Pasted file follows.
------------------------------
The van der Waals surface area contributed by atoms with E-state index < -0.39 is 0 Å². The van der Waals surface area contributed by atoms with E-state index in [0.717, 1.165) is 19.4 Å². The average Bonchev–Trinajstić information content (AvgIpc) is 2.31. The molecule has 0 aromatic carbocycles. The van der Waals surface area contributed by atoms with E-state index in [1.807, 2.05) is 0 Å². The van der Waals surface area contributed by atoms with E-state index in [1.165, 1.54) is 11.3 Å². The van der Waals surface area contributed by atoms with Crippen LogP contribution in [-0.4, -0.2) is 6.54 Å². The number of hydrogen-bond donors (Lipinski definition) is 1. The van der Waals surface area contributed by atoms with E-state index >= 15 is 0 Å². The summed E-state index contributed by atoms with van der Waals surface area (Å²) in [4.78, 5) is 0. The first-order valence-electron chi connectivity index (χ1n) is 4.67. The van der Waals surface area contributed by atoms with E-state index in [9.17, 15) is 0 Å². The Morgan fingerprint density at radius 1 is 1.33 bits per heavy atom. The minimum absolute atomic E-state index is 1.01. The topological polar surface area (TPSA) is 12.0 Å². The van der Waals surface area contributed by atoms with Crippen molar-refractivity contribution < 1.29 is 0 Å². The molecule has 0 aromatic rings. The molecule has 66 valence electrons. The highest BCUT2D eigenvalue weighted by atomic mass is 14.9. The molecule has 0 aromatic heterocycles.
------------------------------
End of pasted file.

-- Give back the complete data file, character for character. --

The van der Waals surface area contributed by atoms with E-state index < -0.39 is 0 Å². The van der Waals surface area contributed by atoms with E-state index in [0.717, 1.165) is 19.4 Å². The average Bonchev–Trinajstić information content (AvgIpc) is 2.31. The molecule has 0 aromatic carbocycles. The van der Waals surface area contributed by atoms with E-state index in [1.807, 2.05) is 0 Å². The van der Waals surface area contributed by atoms with E-state index in [1.165, 1.54) is 11.3 Å². The van der Waals surface area contributed by atoms with Crippen LogP contribution in [-0.4, -0.2) is 6.54 Å². The number of hydrogen-bond donors (Lipinski definition) is 1. The van der Waals surface area contributed by atoms with E-state index >= 15 is 0 Å². The summed E-state index contributed by atoms with van der Waals surface area (Å²) in [4.78, 5) is 0. The first-order valence-electron chi connectivity index (χ1n) is 4.67. The van der Waals surface area contributed by atoms with E-state index in [9.17, 15) is 0 Å². The Morgan fingerprint density at radius 1 is 1.33 bits per heavy atom. The minimum absolute atomic E-state index is 1.01. The topological polar surface area (TPSA) is 12.0 Å². The van der Waals surface area contributed by atoms with Crippen molar-refractivity contribution < 1.29 is 0 Å². The molecule has 0 aromatic rings. The molecule has 66 valence electrons. The highest BCUT2D eigenvalue weighted by atomic mass is 14.9. The molecule has 0 aromatic heterocycles.